This thesis looks at New Journalism writings of Joan Didion, Hunter S. Thompson, and Tom Wolfe, and explores the implications of their 1960s writings set primarily in California. Read together, these texts create a holographic portrait revealing constructions of different senses of normality through a multitude of reactions against normality. Such reactions occur with the subjects of each text and with the ways in which these texts undertake formal deviations from the norms of journalistic practice. Employing literary critical approaches and interrogating the ways in which nonfiction texts can be read as imaginative works, this study aims to demonstrate the implications of multiple nonfiction narratives converging on the same plane of time and place.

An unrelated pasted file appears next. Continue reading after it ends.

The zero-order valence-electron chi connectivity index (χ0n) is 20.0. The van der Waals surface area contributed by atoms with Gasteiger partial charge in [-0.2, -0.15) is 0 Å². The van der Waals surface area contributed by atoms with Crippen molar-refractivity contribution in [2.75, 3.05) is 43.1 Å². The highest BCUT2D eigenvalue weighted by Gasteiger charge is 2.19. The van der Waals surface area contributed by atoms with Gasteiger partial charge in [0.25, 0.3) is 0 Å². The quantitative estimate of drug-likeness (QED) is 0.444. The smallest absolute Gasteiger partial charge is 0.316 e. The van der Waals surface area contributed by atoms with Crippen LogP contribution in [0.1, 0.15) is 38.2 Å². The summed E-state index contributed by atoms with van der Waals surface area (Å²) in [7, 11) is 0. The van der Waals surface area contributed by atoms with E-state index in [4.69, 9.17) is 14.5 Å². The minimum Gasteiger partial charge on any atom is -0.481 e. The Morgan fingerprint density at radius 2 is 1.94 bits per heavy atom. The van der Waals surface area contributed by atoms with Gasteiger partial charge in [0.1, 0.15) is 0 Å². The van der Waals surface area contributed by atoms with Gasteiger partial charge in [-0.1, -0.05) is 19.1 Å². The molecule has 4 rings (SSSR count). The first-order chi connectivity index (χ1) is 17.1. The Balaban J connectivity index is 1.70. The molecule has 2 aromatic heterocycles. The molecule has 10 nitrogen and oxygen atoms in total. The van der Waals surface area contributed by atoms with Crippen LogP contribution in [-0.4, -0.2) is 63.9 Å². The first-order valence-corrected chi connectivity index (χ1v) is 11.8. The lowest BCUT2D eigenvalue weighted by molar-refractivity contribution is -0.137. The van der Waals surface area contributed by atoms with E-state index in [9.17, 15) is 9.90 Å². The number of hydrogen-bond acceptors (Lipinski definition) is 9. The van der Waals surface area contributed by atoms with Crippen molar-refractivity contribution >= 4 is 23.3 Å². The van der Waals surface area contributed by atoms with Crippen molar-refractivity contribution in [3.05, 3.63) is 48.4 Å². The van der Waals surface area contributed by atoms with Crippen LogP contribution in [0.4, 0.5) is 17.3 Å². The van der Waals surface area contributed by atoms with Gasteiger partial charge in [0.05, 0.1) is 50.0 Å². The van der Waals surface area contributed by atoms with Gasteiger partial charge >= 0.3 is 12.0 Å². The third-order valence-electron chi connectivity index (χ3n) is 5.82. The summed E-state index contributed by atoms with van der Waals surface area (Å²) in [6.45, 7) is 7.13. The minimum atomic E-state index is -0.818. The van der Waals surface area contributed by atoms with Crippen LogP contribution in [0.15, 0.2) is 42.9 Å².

|School:||California State University, Long Beach|
|School Location:||United States -- California|
|Source:||MAI 48/04M, Masters Abstracts International|
|Subjects:||Modern literature, Journalism, American literature|
|Keywords:||Didion, Joan, Thompson, Hunter S., Wolfe, Tom|
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